However, I’ve heard mixed reviews of how it performs in practice. Some say they don’t notice that data is actually faster, while others say it’s marginally better. You guys have consistently proven to be an amazing resource, so I’d love to hear from those of you who have upgraded.

Is T-Mobile ONE Plus a significant upgrade in terms of data speeds when traveling internationally? Are speeds consistently twice as fast, or how often does the “up to twice the speed” promise kick in?

If I’m looking at this correctly, I currently pay $100 per month for two lines, so upgrading the two lines to T-Mobile ONE would cost an extra $40, and then it would be an extra $10 per line to upgrade to T-Mobile ONE Plus, meaning the total upgrade would be $30 per person per month. I spend a lot of time abroad so if that gets me consistently faster data then I consider it to be worthwhile, but if it makes a difference every now and then, I’ll probably stick to what I have now.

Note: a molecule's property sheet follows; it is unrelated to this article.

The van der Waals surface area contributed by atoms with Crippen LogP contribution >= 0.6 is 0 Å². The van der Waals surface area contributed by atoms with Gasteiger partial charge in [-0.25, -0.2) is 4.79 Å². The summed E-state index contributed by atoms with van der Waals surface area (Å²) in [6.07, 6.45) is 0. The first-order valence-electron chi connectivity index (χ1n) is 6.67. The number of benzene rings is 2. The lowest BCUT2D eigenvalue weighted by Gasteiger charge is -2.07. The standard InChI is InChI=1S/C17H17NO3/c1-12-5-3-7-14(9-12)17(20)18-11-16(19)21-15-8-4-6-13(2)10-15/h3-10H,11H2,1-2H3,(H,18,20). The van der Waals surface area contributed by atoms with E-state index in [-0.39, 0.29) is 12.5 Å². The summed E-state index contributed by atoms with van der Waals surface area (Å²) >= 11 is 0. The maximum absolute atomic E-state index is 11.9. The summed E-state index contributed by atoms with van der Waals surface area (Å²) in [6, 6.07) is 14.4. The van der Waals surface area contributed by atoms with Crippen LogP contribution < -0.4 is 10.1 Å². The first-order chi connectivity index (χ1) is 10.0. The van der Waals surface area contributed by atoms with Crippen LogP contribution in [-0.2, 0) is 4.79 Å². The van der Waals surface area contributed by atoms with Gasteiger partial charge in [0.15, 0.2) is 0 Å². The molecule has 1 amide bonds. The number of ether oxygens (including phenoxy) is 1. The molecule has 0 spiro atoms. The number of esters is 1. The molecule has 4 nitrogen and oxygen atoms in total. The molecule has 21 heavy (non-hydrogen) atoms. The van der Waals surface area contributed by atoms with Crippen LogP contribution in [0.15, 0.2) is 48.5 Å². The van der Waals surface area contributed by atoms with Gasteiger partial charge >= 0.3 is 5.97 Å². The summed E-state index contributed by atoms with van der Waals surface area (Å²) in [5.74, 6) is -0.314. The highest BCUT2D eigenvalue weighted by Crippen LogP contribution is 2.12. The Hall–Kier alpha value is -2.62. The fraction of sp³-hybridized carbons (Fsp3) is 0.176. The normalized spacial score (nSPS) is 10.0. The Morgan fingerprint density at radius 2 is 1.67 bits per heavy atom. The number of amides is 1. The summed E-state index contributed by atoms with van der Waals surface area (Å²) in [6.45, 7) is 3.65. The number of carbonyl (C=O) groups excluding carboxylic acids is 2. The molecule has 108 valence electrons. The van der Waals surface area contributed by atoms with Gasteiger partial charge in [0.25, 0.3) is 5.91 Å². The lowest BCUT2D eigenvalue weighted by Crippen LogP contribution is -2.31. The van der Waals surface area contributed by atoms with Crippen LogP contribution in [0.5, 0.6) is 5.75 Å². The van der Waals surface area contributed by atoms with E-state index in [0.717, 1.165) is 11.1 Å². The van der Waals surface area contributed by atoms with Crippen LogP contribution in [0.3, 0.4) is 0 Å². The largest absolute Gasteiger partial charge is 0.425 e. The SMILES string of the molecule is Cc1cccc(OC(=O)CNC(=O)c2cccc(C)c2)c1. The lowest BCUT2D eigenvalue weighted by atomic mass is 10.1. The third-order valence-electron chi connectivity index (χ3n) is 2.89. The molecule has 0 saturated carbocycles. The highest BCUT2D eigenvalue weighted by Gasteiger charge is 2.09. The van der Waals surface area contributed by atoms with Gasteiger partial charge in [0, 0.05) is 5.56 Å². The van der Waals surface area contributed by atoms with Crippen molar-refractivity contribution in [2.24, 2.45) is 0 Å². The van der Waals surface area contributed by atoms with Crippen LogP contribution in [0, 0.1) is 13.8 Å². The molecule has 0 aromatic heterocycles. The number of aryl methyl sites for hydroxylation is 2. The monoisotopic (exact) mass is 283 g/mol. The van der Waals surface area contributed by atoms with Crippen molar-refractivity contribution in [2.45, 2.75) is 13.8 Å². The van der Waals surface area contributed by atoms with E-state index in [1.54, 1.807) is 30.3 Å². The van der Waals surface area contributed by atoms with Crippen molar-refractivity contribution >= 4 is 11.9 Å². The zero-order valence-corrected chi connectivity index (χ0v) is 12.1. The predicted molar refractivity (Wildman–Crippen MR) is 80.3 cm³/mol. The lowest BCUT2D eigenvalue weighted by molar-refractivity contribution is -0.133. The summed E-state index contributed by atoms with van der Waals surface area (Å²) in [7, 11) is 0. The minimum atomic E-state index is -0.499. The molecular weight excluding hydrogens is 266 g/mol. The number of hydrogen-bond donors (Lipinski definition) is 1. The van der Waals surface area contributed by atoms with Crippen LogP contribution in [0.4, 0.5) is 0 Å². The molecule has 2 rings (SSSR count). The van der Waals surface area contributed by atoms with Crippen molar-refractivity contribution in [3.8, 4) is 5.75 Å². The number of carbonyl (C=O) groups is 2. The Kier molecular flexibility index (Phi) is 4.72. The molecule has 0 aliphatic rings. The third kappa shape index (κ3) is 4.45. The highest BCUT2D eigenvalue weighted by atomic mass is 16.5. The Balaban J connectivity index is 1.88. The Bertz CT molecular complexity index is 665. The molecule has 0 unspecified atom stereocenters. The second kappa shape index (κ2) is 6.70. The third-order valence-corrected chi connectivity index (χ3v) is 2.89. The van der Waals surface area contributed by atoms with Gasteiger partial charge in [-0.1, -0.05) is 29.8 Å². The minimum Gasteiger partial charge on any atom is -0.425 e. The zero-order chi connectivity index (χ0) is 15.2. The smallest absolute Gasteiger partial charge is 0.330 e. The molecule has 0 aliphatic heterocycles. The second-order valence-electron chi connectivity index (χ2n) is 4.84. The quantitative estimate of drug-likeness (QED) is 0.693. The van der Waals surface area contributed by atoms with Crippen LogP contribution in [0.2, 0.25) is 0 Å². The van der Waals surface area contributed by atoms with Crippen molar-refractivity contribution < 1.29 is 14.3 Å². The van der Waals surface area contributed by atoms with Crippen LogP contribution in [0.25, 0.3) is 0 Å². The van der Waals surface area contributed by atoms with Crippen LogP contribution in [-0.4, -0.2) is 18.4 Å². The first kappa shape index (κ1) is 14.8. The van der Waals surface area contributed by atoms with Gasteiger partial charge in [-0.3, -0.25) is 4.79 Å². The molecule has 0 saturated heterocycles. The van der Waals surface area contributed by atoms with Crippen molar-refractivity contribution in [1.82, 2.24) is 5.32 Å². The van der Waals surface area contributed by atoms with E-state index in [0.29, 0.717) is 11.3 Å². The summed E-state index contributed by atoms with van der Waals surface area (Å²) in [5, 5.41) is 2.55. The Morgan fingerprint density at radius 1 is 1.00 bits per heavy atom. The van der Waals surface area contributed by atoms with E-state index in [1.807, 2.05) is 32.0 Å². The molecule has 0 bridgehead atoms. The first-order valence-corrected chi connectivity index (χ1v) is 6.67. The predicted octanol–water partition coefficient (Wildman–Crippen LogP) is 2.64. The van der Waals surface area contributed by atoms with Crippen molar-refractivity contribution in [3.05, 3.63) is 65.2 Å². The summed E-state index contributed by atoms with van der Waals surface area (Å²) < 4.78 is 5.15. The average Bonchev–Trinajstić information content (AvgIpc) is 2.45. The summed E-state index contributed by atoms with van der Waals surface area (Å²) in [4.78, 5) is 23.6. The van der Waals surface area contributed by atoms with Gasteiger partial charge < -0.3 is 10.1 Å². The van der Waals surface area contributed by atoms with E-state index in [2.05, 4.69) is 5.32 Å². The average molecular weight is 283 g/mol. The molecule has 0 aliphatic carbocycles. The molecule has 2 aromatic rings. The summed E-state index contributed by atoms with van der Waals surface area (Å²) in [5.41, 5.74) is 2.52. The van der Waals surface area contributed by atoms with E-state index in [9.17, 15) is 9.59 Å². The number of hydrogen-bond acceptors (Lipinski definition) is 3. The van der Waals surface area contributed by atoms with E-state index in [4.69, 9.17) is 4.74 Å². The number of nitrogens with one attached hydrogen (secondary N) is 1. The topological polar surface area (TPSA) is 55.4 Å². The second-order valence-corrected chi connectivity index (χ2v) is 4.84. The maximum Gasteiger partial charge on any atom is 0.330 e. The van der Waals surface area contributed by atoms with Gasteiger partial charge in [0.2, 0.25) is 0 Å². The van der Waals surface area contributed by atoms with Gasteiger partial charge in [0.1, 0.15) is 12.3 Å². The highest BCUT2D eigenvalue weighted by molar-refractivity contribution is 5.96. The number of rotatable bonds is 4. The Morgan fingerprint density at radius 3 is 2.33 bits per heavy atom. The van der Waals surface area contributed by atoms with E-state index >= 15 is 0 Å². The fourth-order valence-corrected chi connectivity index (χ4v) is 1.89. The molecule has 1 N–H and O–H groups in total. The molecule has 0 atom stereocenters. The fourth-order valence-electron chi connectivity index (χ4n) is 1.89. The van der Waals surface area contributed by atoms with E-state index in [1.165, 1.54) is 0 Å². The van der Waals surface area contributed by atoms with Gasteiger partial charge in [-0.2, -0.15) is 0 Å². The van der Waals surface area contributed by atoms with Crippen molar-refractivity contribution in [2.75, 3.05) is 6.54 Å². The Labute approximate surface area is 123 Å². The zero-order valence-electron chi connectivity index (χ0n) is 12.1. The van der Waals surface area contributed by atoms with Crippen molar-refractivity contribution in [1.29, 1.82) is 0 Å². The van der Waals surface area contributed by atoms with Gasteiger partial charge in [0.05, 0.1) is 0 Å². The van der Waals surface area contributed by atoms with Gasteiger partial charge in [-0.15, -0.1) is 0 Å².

I’d love to hear what experiences you guys have had with T-Mobile ONE Plus!

  1. I use T-Mobile internationally and if I don’t get good service or I’m going somewhere for a while where I want high-speed data, I just buy a local SIM for $10.

  2. It’s nothing short of awful. We have a business acount, I switched near 20 of our lines over to T-Mobile simply because of the international plan. It works great if your the occasional, have your phone in your pocket and use it only in emergencies person while traveling. I use my phone. I was in Japan in July and literally had to be on the search for wifi the entire time.

    2 weeks ago I was in Dubai with my wife. She has ATT. She called ATT and for 40$ paid for the international “passport”. Her phone worked PERFECTLY (data) while mine would take minutes to load up a website. Complete joke……I’d rather pay 40$ each time I travel or monthly for the passport and have something I can use vs. not usable data.